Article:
THE Australian Competition and Consumer Commission will be able to intervene in pricing disputes between the Port of Newcastle and mining interests after the Federal Court on Wednesday ruled against the port in a dispute launched by Glencore in 2015.
The decision is a major blow to the port – owned by Hastings Funds Management and China Merchants Group - which increased the price charged to coal ships entering and leaving the port by up to 60 per cent after acquiring a 98-year lease from the state in 2014 for $1.75 billion.
But it is in line with the view of ACCC chairman Rod Sims, who has previously argued opening the port’s services to ACCC arbitration would allow it to balance the interests of the port and mining interests. He also described the sale of Newcastle and other NSW ports as examples of badly structured public asset sales.
Glencore unsuccessfully appealed to the National Competition Council in 2015 to “declare” access to Port of Newcastle shipping channels, arguing prices had been substantially increased without any improvement in the quality of service provided, or significant consultation with port users.
Acting Federal Treasurer Mathias Cormann accepted the council’s recommendation not to “declare” the service, and Glencore appealed to the Australian Competition Tribunal in early 2016.
In June, 2016 the tribunal ruled in Glencore’s favour, after evidence from groups including the NSW Minerals Council, which argued the coal industry was facing “fragile market conditions” following more than a 30 per cent drop in coal prices over the previous two years, causing coal producers to re-evaluate their operations.
The tribunal heard the terms of the lease gave the Port of Newcastle the express entitlement to exclude access to the port’s shipping channels if shipping charges were not paid, with no structure in place to “manage” the prices set by the monopoly owner.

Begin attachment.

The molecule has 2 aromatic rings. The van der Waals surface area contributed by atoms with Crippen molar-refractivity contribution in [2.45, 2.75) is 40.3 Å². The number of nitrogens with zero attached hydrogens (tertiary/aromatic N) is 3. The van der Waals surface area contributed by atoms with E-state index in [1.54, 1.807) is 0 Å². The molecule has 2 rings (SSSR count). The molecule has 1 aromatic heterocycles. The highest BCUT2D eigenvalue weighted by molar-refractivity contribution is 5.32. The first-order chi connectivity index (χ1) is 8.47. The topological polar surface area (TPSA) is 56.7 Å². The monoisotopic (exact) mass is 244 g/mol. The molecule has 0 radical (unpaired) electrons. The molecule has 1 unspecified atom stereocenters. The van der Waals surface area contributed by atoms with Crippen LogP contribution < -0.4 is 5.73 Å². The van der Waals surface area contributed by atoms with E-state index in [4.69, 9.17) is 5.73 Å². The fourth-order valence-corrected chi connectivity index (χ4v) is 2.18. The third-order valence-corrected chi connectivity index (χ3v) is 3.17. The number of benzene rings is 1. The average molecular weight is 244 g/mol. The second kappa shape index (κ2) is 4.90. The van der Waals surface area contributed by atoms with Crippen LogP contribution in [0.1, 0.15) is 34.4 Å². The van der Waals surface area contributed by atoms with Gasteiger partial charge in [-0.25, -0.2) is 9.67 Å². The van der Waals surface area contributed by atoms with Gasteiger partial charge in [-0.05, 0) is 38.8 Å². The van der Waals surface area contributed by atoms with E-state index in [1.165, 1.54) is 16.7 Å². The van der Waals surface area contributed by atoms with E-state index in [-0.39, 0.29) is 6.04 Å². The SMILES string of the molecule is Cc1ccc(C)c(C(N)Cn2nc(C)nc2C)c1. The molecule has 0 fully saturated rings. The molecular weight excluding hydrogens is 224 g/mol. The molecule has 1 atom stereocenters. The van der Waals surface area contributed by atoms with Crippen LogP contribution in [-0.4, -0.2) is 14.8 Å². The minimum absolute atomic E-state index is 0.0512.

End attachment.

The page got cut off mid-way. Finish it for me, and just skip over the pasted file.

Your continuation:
While the NSW Independent Pricing and Regulatory Tribunal had some jurisdiction to investigate the port’s pricing, the Australian Competition Tribunal noted “It is common ground that the IPART regime is not a certified or effective access regime.”
The Port of Newcastle appealed after the tribunal found it was a natural monopoly which exerted monopoly power, and there was no practical and realistic commercial alternative for users in the coal export market.
Glencore was joined by the ACCC in the Federal Court hearing.
The port on Wednesday expressed its disappointment after the Federal Court ruled against it and found its role was not to review the decision but determine if it accorded with the law.
Port of Newcastle chief executive officer Geoff Crowe said the decision could have “wide-ranging implications for the profitability and value of nationally significant assets” and warned there could be “unintended consequences” for other infrastructure providers.
The port would “continue to engage proactively with its customers and the ACCC on this matter” because it had a “commercial imperative to maximise trade volumes through the port and ensure continued access for customers”.
It argued that while the consumer price index rose 70 per cent over the 20 years prior to the privatisation, port usage charges for coal ships increased by only 1.2 per cent.
The Newcastle Coal Infrastructure Group told the tribunal it had paid “very significant sums to the State of NSW for dredging the channels”.